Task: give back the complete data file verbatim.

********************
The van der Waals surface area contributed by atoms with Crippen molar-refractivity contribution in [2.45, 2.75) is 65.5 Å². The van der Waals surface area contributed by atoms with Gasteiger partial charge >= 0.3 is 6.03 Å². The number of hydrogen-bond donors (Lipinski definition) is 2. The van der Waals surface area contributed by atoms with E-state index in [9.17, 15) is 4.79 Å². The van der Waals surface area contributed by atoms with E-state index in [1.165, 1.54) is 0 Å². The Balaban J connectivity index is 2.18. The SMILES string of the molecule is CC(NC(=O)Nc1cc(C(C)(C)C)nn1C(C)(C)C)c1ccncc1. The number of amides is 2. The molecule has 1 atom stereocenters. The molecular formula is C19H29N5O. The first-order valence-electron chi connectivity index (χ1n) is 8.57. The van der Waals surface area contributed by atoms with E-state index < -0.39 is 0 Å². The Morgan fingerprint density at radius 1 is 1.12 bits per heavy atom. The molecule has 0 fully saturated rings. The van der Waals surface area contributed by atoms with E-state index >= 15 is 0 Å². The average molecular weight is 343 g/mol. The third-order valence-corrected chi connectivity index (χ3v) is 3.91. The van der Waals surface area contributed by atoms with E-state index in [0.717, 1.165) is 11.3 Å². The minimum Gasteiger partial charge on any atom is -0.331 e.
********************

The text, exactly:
The van der Waals surface area contributed by atoms with Crippen molar-refractivity contribution in [2.45, 2.75) is 65.5 Å². The van der Waals surface area contributed by atoms with Gasteiger partial charge >= 0.3 is 6.03 Å². The number of hydrogen-bond donors (Lipinski definition) is 2. The van der Waals surface area contributed by atoms with E-state index in [9.17, 15) is 4.79 Å². The van der Waals surface area contributed by atoms with E-state index in [1.165, 1.54) is 0 Å². The Balaban J connectivity index is 2.18. The SMILES string of the molecule is CC(NC(=O)Nc1cc(C(C)(C)C)nn1C(C)(C)C)c1ccncc1. The number of amides is 2. The molecule has 1 atom stereocenters. The molecular formula is C19H29N5O. The first-order valence-electron chi connectivity index (χ1n) is 8.57. The van der Waals surface area contributed by atoms with E-state index < -0.39 is 0 Å². The Morgan fingerprint density at radius 1 is 1.12 bits per heavy atom. The molecule has 0 fully saturated rings. The van der Waals surface area contributed by atoms with E-state index >= 15 is 0 Å². The average molecular weight is 343 g/mol. The third-order valence-corrected chi connectivity index (χ3v) is 3.91. The van der Waals surface area contributed by atoms with E-state index in [0.717, 1.165) is 11.3 Å². The minimum Gasteiger partial charge on any atom is -0.331 e.